Should be a very simple question:

I'm on a FreeBSD server, running adduser asks for the home directory with a default in /home/username.

I'd like to not bother adding a home directory, but I would like the user to be able to ssh in - is it safe to set the home directory to be / or will it try to chmod it?

How do you say not to create a new directory?


As the FreeBSD adduser function does not seem to have a "don't create a home directory" option (via manpage), I would let FreeBSD create their home directory as normal, then simply delete it, and alter /etc/passwd to refer to /home as their home directory.

| improve this answer | |

A lot of accounts that come with FreeBSD use /nonexistent as a home directory. So, using pw, you could do

pw useradd myuser -d /nonexistent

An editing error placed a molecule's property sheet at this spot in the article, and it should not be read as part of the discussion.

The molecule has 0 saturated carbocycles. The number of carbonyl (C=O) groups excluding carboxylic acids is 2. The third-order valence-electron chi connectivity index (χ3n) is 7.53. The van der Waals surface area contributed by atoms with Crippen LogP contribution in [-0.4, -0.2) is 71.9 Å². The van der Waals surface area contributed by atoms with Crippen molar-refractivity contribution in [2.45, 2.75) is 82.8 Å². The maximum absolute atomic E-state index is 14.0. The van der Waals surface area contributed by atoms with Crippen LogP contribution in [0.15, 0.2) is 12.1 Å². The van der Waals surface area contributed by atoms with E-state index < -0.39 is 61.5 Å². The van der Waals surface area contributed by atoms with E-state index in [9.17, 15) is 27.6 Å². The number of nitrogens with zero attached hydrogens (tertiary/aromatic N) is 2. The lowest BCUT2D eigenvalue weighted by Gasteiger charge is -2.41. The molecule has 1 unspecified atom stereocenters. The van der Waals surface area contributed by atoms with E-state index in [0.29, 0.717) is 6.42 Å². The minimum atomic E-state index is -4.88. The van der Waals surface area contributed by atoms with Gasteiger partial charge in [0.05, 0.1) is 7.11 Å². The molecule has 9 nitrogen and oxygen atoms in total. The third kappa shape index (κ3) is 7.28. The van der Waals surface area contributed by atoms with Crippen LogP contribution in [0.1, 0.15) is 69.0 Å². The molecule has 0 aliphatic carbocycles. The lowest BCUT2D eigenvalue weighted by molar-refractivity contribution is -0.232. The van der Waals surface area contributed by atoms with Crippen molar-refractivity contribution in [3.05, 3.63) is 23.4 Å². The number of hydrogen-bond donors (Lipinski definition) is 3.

| improve this answer | |

The command

 adduser -N

will skip the default configuration file for adduser, letting you specify anything you want. Something to watch out for is the default behavior of copying the skeleton files (/usr/share/skel) to the created home directory.

Watch out for bash/etc to complain when setting the homedir to '/' or something that doesn't have the dotfiles (.bashrc or whatever), or the permissions to write to .bash_history.

Other than that, creating it and pointing at / should be fine. You could also do what SirStan suggests - but again, watch out for shell issues/etc.

| improve this answer | |

Typically, you can use some sort of null device like /dev/null -- keep in mind that the user won't be able to login interactively on the terminal, but will otherwise be a user in the system.

| improve this answer | |

Your Answer

By clicking “Post Your Answer”, you agree to our terms of service, privacy policy and cookie policy